Columnists Mark my words

Be patient? It’s crossed my mind.

Father Mark Goldasich is the pastor of Sacred Heart parish in Tonganoxie. he has been editor of the Leaven since 1989.

Father Mark Goldasich is the pastor of Sacred Heart parish in Tonganoxie. he has been editor of the Leaven since 1989.

by Father Mark Goldasich

Well, it’s two steps forward, one step back. At least that’s what I hope it is.

Picture me a few Wednesdays ago at Sam’s Club. I’m ready to check out and, out of the corner of my eye, notice a woman who is about a minute away from paying for her purchases. I scoot in behind her and unload a hefty pile of stuff onto the conveyor belt. As I slip out my Sam’s card, I see the woman slide her credit card into the machine and get ready to sign her name on the electronic screen.


I look up at the sound just in time to see a little slip of paper come out of the cash register. “Ma’am,” the cashier says, “your credit card has been denied.”

The woman is stunned. At the ca- shier’s suggestion, she swipes her card again. Beep! Now the woman is on her cell phone, calling her bank. She finally reaches someone who can help her. Relieved, she swipes her card and now punches some secret numbers into the credit card scanner.

Beep! Another rejection! The woman turns to me, apologizes, and says, “I can’t believe this is happening. I don’t know what’s the matter. I pay my bal- ance in full every month!”

I wave off her apology and flash her a “don’t-worry-about-it” smile. There’s
a shift change and a new cashier takes over the problem. She suggests the woman give it another try. It’s the same drill: call the bank, swipe the card, enter more secret numbers and . . . beep! Rejected! My frozen food begins to thaw

on the belt.
Totally fed up, the woman hauls out

another credit card, swipes it and, halle- lujah, it works! As she begins yet another apology to me, I say, “Look, ma’am, don’t be concerned about this. It’s not your fault. And, honestly, if this is the worst thing that happens to me today, I’ll consider myself lucky. I hope that this is the worst part of your day and that the rest of the day only gets better.”

As the woman leaves, the clerk says, “Wow, you were really patient. Most people wouldn’t have been so nice.”

I answer with a grin, “Hey, I’m work- ing on it.”

Still fresh in my mind was a similar situation several months before, also at Sam’s. This time, however, I was the “of- fending party.” I’d had a few gift cards pile up and decided to use them all at once. Two went through fine; one was stubborn. A woman behind me emptied her cart on the belt while she chatted on the phone. The clerk scanned my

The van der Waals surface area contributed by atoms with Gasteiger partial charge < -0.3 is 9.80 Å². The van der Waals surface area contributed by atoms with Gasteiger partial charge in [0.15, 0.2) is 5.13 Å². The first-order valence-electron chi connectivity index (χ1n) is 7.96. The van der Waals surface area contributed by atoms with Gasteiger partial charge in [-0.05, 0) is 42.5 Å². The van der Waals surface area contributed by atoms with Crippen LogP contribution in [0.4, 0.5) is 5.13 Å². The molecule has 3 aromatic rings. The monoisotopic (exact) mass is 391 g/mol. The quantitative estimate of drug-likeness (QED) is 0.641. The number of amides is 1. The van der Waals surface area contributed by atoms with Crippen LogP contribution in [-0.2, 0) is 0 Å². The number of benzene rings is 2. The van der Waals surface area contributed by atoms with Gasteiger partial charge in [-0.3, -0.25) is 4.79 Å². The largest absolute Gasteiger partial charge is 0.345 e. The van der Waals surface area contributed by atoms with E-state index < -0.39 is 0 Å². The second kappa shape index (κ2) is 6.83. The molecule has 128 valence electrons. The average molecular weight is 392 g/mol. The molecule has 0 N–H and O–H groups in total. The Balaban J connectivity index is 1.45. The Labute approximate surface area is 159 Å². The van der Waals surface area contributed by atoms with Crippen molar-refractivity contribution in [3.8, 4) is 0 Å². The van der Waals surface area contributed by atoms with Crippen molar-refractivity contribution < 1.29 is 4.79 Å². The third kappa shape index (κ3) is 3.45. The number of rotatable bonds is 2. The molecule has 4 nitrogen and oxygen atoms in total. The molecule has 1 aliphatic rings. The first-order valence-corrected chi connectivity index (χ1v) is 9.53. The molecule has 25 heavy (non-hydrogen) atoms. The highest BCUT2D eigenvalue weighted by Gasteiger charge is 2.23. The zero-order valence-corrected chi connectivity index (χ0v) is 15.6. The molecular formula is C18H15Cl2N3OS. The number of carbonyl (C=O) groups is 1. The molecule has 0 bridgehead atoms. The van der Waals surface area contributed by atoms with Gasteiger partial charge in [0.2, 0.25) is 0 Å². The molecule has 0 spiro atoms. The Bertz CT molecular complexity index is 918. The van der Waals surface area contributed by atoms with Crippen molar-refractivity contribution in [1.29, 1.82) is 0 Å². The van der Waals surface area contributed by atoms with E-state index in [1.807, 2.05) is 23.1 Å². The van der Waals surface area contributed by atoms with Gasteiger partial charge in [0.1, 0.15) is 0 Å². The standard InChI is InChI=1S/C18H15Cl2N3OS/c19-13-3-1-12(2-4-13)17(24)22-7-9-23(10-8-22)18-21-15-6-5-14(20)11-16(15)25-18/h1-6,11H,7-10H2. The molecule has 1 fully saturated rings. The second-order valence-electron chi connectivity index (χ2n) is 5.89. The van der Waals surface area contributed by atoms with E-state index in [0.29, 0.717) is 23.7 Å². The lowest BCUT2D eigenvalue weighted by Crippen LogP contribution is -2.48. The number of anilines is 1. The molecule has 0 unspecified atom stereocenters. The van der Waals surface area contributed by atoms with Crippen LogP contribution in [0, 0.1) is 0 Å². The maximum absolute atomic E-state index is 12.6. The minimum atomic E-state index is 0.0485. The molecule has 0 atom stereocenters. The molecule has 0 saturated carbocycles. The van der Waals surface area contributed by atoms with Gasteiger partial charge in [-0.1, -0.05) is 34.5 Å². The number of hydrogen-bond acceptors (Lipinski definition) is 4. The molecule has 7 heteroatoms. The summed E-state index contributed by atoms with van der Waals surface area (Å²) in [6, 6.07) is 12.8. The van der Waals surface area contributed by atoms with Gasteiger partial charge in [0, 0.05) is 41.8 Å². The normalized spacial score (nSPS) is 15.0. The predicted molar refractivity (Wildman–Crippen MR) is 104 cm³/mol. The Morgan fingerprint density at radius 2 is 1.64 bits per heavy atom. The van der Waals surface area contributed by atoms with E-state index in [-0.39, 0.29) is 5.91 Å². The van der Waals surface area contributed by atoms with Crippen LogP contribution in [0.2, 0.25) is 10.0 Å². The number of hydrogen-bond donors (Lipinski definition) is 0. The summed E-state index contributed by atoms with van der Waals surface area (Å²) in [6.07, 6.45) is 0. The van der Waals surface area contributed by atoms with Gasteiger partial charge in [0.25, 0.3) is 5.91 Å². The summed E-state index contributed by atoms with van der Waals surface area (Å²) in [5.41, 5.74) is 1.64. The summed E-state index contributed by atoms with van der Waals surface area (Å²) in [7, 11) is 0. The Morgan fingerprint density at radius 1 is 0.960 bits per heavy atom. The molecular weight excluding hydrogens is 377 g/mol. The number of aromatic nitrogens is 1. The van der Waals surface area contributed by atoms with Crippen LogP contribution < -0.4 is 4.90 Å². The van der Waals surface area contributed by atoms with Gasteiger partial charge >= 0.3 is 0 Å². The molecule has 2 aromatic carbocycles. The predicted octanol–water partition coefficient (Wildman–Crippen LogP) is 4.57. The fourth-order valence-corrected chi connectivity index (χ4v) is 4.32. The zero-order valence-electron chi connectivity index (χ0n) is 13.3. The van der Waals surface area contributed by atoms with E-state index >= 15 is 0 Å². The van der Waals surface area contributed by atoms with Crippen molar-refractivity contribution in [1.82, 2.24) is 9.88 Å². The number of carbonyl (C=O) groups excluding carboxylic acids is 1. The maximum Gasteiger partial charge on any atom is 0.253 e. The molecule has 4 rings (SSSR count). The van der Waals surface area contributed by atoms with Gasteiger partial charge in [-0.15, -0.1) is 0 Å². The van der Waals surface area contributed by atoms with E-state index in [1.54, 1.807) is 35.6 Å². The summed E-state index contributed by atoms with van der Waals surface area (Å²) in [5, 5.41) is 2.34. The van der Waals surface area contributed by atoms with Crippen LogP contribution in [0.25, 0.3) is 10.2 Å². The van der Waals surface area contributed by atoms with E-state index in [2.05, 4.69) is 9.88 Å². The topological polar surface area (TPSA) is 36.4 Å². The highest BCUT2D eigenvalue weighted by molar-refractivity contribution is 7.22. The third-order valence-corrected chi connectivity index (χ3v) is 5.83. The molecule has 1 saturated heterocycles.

gift card again and again, to no avail. I gave a “what-can-you-do?” shrug to the woman behind me. She stared daggers back at me.

When a supervisor came over and told the clerk to rescan my whole order, the woman behind me lost it. She was still on the phone and loudly huffed into it, “Oh, I just can’t believe this! Some guy is in front of me…” I didn’t hear the rest as she violently turned away to pick things up from the belt and slam them back into her cart. It was an ugly display. I didn’t like what I saw.

OK, my patience in Sam’s equals
two steps forward. The one step back concerns the Kansas City Star. Since Sept. 1, there’s been a new carrier who has been bypassing my house. After three days of this, I asked my secretary to call the carrier. On Saturday, there’s
a paper in the driveway; on Sunday, nothing. Monday morning dawned with high hopes, which quickly dissipated along with my patience, as I surveyed an empty driveway.

The words of Jesus from this past weekend flashed in my mind and in- dicted me: “Whoever does not carry his own cross and come after me cannot be my disciple.” Patience and cross-carry- ing go hand in hand. For many of us, the crosses that we encounter are the little inconveniences of daily life, like wait- ing in line or not getting a paper. But it’s often these small things that drive us to extremely inappropriate responses. Patience helps us put it all into perspec- tive. My behavior at Sam’s made me feel good. It’s how I think Jesus might have handled things. The paper situation? Well, not so much.

Maybe we can all make patience our goal in this month of September as school and other activities get into full swing. You can bet that something, sometime, will go wrong. Will we see the difficulty as a cross to be accepted? The way we respond will show Jesus, and those around us, whether we care enough to step up and be his disciples or not.


About the author

Fr. Mark Goldasich

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